“You know when ubuntu is there, and it is obvious when it is absent.” Desmond Tutu.
Ubuntu is a Zulu word that roughly describes community. But more than community – it describes the knowledge of the interconnectedness of people. Desmond Tutu goes on to describe Ubuntu in terms of understanding that our success is when others have success, your failure is mine, I am diminished when another is ridiculed, discriminated against, or harmed.
Ubuntu is a powerful concept, and one that Hope and Healing has chosen for its “name” for our Southern Africa work.
Two things struck me as I thought about Ubuntu.
First – Ubuntu describes knowledge and action. Ubuntu is not about the facts that we are interconnected, but the knowledge that we are. It is a fact that everyone is ultimately connected – especially in today’s world. A plume of smoke in Iceland can affect the delivery of flowers from South Africa! It is a fact that we in our communities are ultimately diminished when a child in the Democratic Republic of Congo is left to die because parents have to choose which child to feed, and the one chosen not to eat was because he has a disability. These are facts – but these facts do not create Ubuntu. Ubuntu is when people understand and feel this connection. Once people know that what happens to one, even someone with a disability in a small village, does affect us in some way, they will act differently. That moment, when people start to act as a community, is the beginning of Ubuntu.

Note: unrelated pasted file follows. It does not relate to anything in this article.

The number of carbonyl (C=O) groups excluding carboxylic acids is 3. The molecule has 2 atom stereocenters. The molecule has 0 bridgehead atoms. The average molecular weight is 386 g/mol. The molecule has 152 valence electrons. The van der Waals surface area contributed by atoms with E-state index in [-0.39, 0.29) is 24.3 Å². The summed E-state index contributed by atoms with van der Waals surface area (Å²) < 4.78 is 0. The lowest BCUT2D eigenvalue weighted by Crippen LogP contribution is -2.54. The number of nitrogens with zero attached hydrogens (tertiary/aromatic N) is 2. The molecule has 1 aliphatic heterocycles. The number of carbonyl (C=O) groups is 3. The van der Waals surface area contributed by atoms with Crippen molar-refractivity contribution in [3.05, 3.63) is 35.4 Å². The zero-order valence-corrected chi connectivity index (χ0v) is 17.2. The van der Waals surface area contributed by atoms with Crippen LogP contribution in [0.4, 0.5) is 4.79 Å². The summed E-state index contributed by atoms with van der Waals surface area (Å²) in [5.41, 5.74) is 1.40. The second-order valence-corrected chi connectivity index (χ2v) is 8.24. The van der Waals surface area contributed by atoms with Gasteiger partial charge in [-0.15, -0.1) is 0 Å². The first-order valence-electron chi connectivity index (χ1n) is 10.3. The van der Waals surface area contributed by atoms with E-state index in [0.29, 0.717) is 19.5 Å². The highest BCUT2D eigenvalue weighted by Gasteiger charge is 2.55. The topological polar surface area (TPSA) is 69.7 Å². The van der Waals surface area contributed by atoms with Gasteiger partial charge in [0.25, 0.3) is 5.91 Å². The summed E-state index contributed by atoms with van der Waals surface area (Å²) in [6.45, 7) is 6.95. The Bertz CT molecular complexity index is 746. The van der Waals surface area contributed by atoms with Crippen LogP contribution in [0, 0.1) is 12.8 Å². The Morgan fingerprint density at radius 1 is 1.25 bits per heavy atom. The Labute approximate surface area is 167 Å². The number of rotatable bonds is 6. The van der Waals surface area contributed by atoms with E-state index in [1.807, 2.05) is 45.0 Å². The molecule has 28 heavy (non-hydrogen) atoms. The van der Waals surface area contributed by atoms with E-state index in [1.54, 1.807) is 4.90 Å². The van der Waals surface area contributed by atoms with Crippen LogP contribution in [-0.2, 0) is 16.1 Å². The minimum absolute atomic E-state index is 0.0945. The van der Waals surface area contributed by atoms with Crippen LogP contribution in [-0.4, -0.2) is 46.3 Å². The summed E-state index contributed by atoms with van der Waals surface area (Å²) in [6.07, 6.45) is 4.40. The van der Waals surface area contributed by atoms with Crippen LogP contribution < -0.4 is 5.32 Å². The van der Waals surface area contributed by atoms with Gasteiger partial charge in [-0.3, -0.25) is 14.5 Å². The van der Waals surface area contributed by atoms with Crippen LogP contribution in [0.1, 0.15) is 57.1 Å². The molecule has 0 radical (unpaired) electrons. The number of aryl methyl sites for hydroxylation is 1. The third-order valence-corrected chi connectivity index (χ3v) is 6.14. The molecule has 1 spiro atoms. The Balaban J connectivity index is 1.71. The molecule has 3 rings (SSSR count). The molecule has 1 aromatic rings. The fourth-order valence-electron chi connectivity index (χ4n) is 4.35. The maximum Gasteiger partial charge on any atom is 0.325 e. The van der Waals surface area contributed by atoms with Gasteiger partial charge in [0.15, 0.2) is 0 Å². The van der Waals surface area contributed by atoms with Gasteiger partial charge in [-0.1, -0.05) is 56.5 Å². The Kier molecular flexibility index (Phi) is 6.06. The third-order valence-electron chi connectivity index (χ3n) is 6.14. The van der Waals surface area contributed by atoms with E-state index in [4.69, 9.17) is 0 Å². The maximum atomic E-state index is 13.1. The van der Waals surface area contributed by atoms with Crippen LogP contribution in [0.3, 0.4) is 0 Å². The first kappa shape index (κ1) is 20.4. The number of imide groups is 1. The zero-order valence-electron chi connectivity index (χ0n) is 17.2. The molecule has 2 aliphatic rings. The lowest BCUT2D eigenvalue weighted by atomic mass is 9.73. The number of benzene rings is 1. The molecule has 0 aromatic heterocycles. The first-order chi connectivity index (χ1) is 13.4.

Second – Ubuntu is a profoundly Christian concept. Jesus spoke often of loving even your enemy, answering the question of “who is my neighbor” by pointing to the outcasts. As Christians, we should understand even more the concept that what happens to our neighbor is a reflection on us. We are responsible for all, and we are accountable for that responsibility.
Desmond Tutu’s line I quoted earlier – “you know when Ubuntu is there, and it is obvious when it is absent” – is so powerful. I remember a girl in Kinshasa who is in a wheelchair. Her first wish was not health, or school, or even food. Her first wish was for a friend. Ubuntu was not present.
The reality for me is that as long as there are people with disabilities that are not part of their communities, not going to school, not receiving training or working, being ridiculed and discriminated against – Ubuntu is obvious in its absence.
Let’s change that!